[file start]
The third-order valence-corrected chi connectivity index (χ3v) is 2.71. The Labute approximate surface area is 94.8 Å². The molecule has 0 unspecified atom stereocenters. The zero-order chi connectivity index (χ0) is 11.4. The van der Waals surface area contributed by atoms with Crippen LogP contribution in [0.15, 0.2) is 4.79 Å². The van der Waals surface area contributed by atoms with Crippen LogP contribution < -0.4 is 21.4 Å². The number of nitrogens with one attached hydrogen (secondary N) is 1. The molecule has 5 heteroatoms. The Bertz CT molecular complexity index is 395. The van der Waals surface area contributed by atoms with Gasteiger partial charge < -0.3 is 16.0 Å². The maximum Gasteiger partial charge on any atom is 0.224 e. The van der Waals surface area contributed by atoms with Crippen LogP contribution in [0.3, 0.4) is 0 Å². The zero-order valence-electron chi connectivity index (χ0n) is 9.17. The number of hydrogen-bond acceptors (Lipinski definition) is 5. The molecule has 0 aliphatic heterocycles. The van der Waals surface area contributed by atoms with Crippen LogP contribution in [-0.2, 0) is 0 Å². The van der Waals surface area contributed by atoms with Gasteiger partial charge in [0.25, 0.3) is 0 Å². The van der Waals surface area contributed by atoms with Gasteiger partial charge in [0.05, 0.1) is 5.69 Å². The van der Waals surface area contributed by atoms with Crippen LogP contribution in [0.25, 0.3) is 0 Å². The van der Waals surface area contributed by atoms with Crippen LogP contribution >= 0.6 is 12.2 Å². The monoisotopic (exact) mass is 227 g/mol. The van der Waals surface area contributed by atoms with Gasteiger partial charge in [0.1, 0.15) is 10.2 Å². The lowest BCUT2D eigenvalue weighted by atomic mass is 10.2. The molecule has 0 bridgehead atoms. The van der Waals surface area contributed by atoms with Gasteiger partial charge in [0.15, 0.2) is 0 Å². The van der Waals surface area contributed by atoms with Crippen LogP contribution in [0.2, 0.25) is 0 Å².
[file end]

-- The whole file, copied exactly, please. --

The third-order valence-corrected chi connectivity index (χ3v) is 2.71. The Labute approximate surface area is 94.8 Å². The molecule has 0 unspecified atom stereocenters. The zero-order chi connectivity index (χ0) is 11.4. The van der Waals surface area contributed by atoms with Crippen LogP contribution in [0.15, 0.2) is 4.79 Å². The van der Waals surface area contributed by atoms with Crippen LogP contribution < -0.4 is 21.4 Å². The number of nitrogens with one attached hydrogen (secondary N) is 1. The molecule has 5 heteroatoms. The Bertz CT molecular complexity index is 395. The van der Waals surface area contributed by atoms with Gasteiger partial charge < -0.3 is 16.0 Å². The maximum Gasteiger partial charge on any atom is 0.224 e. The van der Waals surface area contributed by atoms with Crippen LogP contribution in [0.3, 0.4) is 0 Å². The zero-order valence-electron chi connectivity index (χ0n) is 9.17. The number of hydrogen-bond acceptors (Lipinski definition) is 5. The molecule has 0 aliphatic heterocycles. The van der Waals surface area contributed by atoms with Crippen LogP contribution in [-0.2, 0) is 0 Å². The van der Waals surface area contributed by atoms with Gasteiger partial charge in [0.25, 0.3) is 0 Å². The van der Waals surface area contributed by atoms with Gasteiger partial charge in [0.05, 0.1) is 5.69 Å². The van der Waals surface area contributed by atoms with Crippen LogP contribution in [0.25, 0.3) is 0 Å². The van der Waals surface area contributed by atoms with Crippen LogP contribution >= 0.6 is 12.2 Å². The monoisotopic (exact) mass is 227 g/mol. The van der Waals surface area contributed by atoms with Gasteiger partial charge in [0.1, 0.15) is 10.2 Å². The lowest BCUT2D eigenvalue weighted by atomic mass is 10.2. The molecule has 0 bridgehead atoms. The van der Waals surface area contributed by atoms with Gasteiger partial charge in [0.15, 0.2) is 0 Å². The van der Waals surface area contributed by atoms with Crippen LogP contribution in [0.2, 0.25) is 0 Å².